HIF transcription factors, central mediators of cellular adaptation to critically low oxygen levels (=hypoxia), have been largely studied for their crucial role during cancer development. Our recent findings have unveiled two new major roles of HIF. First, in innate immunity and infection, we demonstrated the key contributions of HIFs in regulating important immune effectors molecules. Second, we highlighted the role of HIFs in iron metabolism as critical regulators of iron absorption in the intestine and in systemic iron homeostasis by regulating the liver synthesis of the iron regulatory hormone, hepcidin.
These results open new research areas and our research program, based on unique mouse models of conditional HIFs and hepcidin knockout, will be developed around three main axes.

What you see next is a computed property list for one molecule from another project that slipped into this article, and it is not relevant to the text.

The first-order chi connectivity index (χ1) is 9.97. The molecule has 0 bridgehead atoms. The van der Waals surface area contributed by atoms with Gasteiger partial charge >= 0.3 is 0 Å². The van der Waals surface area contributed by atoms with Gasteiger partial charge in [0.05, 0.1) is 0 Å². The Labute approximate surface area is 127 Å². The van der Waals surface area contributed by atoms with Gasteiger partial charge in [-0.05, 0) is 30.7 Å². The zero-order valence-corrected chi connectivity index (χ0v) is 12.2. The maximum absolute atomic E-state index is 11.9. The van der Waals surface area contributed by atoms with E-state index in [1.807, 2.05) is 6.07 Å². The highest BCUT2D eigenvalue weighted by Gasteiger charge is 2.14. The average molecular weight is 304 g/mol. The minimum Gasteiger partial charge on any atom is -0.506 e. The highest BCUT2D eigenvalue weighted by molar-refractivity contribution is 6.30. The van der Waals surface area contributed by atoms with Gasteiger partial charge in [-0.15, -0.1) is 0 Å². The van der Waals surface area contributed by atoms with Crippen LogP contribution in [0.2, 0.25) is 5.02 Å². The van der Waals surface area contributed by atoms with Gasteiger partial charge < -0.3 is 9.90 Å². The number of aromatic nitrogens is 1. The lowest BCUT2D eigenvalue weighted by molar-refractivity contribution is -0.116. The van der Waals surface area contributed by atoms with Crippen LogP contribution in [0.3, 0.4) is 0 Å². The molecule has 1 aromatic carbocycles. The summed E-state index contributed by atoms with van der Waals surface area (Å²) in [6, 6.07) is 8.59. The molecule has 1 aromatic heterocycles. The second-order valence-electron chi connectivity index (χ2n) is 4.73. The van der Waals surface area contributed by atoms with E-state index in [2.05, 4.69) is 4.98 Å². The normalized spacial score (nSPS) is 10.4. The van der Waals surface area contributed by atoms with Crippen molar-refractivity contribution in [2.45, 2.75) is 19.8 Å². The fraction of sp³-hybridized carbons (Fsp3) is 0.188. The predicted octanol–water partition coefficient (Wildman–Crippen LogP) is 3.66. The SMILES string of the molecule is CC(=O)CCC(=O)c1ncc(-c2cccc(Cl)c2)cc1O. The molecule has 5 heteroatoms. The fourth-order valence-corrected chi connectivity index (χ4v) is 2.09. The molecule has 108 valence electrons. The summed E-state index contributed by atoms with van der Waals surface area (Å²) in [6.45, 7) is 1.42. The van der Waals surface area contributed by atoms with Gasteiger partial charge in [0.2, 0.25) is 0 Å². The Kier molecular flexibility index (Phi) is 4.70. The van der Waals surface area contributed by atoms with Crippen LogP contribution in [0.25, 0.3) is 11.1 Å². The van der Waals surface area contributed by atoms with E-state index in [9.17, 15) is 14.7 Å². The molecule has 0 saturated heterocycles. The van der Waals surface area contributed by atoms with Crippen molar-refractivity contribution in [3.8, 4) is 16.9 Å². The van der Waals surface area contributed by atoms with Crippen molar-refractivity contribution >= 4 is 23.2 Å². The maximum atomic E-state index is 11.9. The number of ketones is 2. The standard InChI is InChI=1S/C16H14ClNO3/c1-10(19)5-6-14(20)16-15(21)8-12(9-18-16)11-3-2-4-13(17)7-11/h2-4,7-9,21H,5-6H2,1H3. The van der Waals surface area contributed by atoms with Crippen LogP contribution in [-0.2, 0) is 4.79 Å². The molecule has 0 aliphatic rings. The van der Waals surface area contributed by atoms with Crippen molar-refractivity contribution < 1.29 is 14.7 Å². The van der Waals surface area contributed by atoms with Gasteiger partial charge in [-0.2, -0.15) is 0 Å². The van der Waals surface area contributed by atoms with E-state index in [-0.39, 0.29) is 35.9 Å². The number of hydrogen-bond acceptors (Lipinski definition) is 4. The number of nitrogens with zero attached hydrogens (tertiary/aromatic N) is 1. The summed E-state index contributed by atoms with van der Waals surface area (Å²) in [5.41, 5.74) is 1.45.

1) define the physiological roles of HIF and hepcidin in different key organs involved in maintaining body iron homeostasis. A detailed understanding of the regulation of iron-related proteins is a prerequisite in the development of therapeutics for iron diseases, which pose a major problem worldwide.
2) study the role of hepcidin during bacterial infection and tumorigenesis, two pathological conditions where iron is critically required for the proliferation of the pathogens and for cancer cells to feed their high metabolic activity.
3) determine the contribution of HIFs in the initiation of tumor development in response to infection. Indeed, our findings that HIF is stabilized by bacteria, even under normal levels of oxygen, and is an essential component of the inflammation response, let us to speculate that HIFs may be a missing link between infection and cancer by triggering a high chronic inflammatory response. For that, we will use the model of the gastric cancer, whose the initiating event is an infection by Helicobacter Pylori.
Fields of science
Call for proposal
See other projects for this call